AFTER OUR HONEYMOON in the south of India, we returned to Bangalore, where we disembarked from an overnight bus from Ernakulam (in Kerala) at about 4 am on the 26th of January 1994. Several hours later and incredibly bleary-eyed, we joined many other residents at a gathering in a courtyard of the apartment block in the city’s southern suburb of Koramangala. Mr Zafar Futehally (1920-2013), a noted naturalist and one of the senior tenants, stood by a flagpole and made a brief speech. Then, the flag of India was raised, and everyone dispersed. It was Republic Day, the significance of which was unknown to me back in 1994, when I made my first visit to India.
Now, I know that on the 26th of January 1950, two and a half years after India became independent, the Constitution of India came into effect and India became a republic, having briefly been a Dominion since the 15th of August 1947. The Constitution was drafted by a committee that was led by Dr Bhimrao Ramji Ambedkar (1891-1956). After leaving school, he was educated at the University of Bombay, then at Columbia University in NYC, and then at the London School of Economics (‘LSE’). While in London, he qualified as a barrister as a member of Gray’s Inn.
Long after 1994, I learned that Ambedkar had lived in a part of London with which I am familiar. He resided in a house near Primrose Hill and Chalk Farm, where the Roundhouse is located. In my recently published book “Beneath a Wide Sky: Hampstead and its Environs”, I wrote:
“Another reformer and patriot lived near Regents Park Road. He was Dr Bhimrao Ramji Ambedkar (1891-1956), who championed India’s Dalits (‘untouchables’) and formulated the Constitution of India. Between 1920 and 1922 while he was studying at the London School of Economics and for the Bar, Ambedkar lived in a house at 10 King Henrys Road near Regents Park Road. In 2015, the house was bought by the Government of Maharashtra and was then converted into a memorial to Ambedkar. It is open to the public. Visitors can learn about Ambedkar from the well-captioned photographs on the walls of the rooms that they can wander through. The upper floor contains a re-construction of Ambedkar’s bedroom including a four-poster bed, some of the great man’s books, and an old pair of spectacles, which might have belonged to him. Other rooms contain shelves of books and various memorials to Ambedkar. There is also a commemorative plaque to India’s present Prime Minister Narendra Modi, who inaugurated the memorial house in November 2015. The garden contains statue of Ambedkar clutching a book (the Constitution) in his left hand. A few years ago, neighbours of the Ambedkar house complained about it, concerned that it would attract swarms of tourists.”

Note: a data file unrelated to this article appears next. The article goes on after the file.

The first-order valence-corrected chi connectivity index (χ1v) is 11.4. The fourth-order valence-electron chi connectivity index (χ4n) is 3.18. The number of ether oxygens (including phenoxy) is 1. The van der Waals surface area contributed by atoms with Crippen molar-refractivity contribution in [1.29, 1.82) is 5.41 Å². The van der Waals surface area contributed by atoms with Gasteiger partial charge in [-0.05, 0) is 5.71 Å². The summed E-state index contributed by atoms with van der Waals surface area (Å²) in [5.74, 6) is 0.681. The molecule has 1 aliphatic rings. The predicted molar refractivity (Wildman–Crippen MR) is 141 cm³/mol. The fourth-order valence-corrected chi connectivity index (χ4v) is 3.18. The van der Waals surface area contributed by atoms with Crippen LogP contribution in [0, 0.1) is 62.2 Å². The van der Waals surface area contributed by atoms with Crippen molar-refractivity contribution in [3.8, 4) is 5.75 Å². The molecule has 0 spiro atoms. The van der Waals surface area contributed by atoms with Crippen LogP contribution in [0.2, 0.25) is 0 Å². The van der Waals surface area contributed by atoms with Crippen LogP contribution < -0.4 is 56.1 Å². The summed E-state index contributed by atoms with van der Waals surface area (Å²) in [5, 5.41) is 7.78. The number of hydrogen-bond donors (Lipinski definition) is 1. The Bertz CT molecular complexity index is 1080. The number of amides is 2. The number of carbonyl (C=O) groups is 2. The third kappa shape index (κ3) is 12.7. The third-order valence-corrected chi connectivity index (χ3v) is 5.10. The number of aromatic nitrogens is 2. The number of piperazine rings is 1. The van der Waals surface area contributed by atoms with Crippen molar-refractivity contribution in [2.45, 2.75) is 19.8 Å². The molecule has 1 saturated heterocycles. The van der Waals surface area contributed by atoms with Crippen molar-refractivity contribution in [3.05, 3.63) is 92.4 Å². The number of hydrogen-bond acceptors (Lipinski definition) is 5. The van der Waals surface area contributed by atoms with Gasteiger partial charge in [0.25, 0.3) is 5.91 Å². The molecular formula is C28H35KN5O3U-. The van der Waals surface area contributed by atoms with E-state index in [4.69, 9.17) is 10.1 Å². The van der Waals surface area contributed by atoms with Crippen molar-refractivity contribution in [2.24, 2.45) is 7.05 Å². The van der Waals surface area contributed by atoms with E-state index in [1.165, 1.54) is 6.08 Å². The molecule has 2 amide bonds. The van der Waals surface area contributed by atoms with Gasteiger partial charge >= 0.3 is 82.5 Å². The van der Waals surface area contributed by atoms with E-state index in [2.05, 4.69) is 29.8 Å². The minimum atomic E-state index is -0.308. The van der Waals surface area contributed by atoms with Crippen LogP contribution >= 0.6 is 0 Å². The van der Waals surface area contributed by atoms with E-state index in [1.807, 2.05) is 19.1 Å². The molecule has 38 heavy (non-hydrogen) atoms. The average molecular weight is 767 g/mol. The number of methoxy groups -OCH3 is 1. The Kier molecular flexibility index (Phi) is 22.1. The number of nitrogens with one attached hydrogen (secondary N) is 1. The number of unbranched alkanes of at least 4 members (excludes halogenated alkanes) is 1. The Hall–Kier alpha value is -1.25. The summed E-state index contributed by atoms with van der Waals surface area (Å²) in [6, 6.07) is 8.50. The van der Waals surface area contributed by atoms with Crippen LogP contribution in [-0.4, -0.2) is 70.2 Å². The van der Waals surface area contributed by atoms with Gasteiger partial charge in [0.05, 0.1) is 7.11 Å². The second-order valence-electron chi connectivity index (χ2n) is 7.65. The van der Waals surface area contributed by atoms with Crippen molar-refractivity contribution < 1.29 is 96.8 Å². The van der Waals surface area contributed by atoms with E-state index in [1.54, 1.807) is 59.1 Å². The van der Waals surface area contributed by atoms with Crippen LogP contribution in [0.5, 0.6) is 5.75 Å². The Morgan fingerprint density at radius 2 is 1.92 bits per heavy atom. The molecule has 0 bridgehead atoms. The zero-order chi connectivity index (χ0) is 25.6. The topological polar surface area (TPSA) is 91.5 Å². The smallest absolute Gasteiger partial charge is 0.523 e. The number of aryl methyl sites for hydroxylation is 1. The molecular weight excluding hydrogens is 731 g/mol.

Although he could never have met him, Ambedkar’s home in King Henry’s Road was not far from the house in which Friedrich Engels (1820-1895) lived for several years.
The statue portraying Ambedkar statue in the garden of his former London home is typical of those found all over India. Apart from helping to give birth to India’s Constitution, Ambedkar campaigned for the rights of the Dalits (the ‘Untouchables’), as mentioned in the quote above. The Dalits were excluded from the four caste Varna system of Hinduism and considered by many Hindus as the lowest of the low, fit only for menial tasks that members of other castes would not deign to consider doing. Ambedkar, born into a Dalit caste, campaigned actively for the ending of social discrimination against this class of people. Mochis (cobblers/shoe repairers), who handle leather, are often Dalits. The best place to find a mochi is on the pavement beside a road. Sometimes, they sit on the ground surrounded by their tools and footwear awaiting repair. In other cases, they work from little stalls that can be locked up when they are not at work. These stalls often bear images of Ambedkar in honour of the man who did much to help the Dalits. What with the huge numbers of statues of him and of portraits on the stalls of mochis, Ambedkar must rival Gandhi as being one of the most frequently portrayed politicians of modern India.
So, every Republic Day, it is appropriate to celebrate the birth of the republic and the adoption of the Constitution, but we should not forget to raise our hats and flags to Ambedkar, the brilliant man who did far more than father the Constitution.